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Monitor Hurricanes With a DIY Auto-Tweeting Weather Station via Wired

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Image: Juan Peña/Sparkfun

With Hurricane Sandy roaring towards the East Coast, the world is again turning to Twitter to get instant, personal weather reports and photos directly from those affected by the storm. The ability of Twitter to spread pinpoint, as-it-happens information is the exact reason it shines so bright in the face of natural disasters (and civil strife). But for those directly experiencing the hurricane’s dangerous conditions, mindfully tweeting weather updates can quickly become a secondary concern at best.

With the accessibility of easily configurable, low-energy-consuming technology, we can mitigate part of that problem by building a not-too-tricky, self-tweeting weather station. It’s probably too late to put one together for Hurricane Sandy, but for upcoming weather situations it’s a good way to help keep people informed with data and details.

One of the easiest approaches to the project involves setting up an Arduino-controlled weather monitoring system. The easily programmed, modular ability of the Arduino platform allows for a variety of add-on sensors to be utilized, including temperature, humidity and barometric pressure. These sensors can be found pre-built onto one Arduino board, as is the case with SparkFun’s USB Weather Board, which adds the capability for its data to be recorded or shared via its USB output, or wirelessly with an optional Xbee or Bluetooth module.

Sparkfun Weather Board Image: Juan Peña/Sparkfun

Read the Full Article on Wired

 

Make Your Own with the XIG: The Cat Doorbell

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About the author: Don Schleede currently manages the iDigi security office. Don has worked in the IT field for 25 years. He has served as a Chief Technology Officer for 12 years in mid-sized level financial and technical companies. For the last 7 years, he has exclusively served in security roles as a Senior Security Analyst, Engineer, and Architect. Don holds a number of certifications such as the CISSP, MCSE, RHCE, CCNP, CEH and others. Today, he works in at Digi International, where his love of embedded things, microcontrollers and security can be expressed.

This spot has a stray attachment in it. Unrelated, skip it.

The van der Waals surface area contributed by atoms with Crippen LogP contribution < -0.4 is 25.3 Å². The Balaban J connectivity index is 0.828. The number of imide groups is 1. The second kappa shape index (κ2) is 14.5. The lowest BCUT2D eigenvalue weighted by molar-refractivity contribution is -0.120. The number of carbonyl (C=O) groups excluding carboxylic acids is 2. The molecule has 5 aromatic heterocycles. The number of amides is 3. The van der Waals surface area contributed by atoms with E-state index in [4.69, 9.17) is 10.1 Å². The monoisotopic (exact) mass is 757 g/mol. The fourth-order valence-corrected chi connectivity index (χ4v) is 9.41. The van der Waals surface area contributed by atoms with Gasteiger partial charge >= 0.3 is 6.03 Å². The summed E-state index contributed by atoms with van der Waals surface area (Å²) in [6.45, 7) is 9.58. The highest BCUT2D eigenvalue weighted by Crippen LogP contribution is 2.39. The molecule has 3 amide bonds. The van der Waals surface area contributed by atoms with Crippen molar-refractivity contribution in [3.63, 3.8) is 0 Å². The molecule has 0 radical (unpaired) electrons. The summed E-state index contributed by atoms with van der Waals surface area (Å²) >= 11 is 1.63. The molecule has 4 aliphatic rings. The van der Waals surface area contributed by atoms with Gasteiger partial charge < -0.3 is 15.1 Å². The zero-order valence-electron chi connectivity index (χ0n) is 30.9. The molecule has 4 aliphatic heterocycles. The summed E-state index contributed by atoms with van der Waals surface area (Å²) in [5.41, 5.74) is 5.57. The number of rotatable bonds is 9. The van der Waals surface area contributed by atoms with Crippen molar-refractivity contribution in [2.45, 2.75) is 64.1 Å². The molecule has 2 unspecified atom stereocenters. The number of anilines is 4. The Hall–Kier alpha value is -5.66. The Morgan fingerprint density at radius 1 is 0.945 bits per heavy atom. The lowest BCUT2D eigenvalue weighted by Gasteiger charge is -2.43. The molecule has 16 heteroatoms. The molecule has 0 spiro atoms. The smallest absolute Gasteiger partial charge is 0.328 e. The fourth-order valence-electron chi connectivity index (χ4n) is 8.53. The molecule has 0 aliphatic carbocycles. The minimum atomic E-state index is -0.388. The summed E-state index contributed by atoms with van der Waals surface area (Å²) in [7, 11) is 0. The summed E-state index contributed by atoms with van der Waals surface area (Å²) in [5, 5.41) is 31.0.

Why a Cat Doorbell? 
Recently, a friend of mine moved. This friend has a few cats who like to go outside. Because of their new surroundings, we weren’t sure that the cats would know where to return to. One night, all the cats except for one came back home. While the cats have been trained to come in when they hear a whistle, this cat must have been out of whistle range– doing whatever cats do. It was getting to be a cold night so we were worried. We did notice that the cats would stand at the door when they were ready to come in, but of course, we would have to see them standing at the door and open it for them. In the morning, we found one cold kitty waiting at the door. No major harm, but we felt guilty for not letting the cat in– the idea of the Cat Doorbell was born.

Here’s how I made the Cat Doorbell and how you can make your own. 

Supplies:
I didn’t want to get too in depth and design our own board for this project, so I used standard parts that I had around. Here’s what I picked from my supplies:

Instructions:
This was assembled as a prototype. For longer term operation, I would suggest mounting things better, and using a level converter for the data pins.

1.  First, I wired up the PIR sensor to the end of the box. The PIR sensor fit perfectly where the waterproof Cat-5 connector was, so I added some crazy glue. I connected the GND and 5V lines to the Arduino, and I connected the sensor line directly to the Arduino, pin 7.

2. I glued the Piezo to the bottom of the box, and I soldered in a 1Kohm resistor in series and plugged it into the Arduino, pin 8.

3. I used some pins to solder the XBee Series 2, which was already programmed with a XIG configuration to the 3.3v and GND lines.

4. Next, I connected the data lines to the Arduino pins 5 and 6. I have heard that the data lines of the XBee Series 2 are not 5v tolerant, but I know many people who have connected these to Arduinos without a problem. For more information, see Rob Faludi’s web page at http://www.faludi.com/bwsn/xbee-level-shifting

5. With some double side tape, I taped the XBee to the side.

6. With the XBee using the XIG, I have a Digi ConnectPort X4 gateway in my house. I loaded the XIG code onto the gateway and validated that the communication works with the XBee. You can find more information on the XIG project here.

7. Next I programmed the Arduino, the program follows this flow:

  • Look for activity on the PIR sensor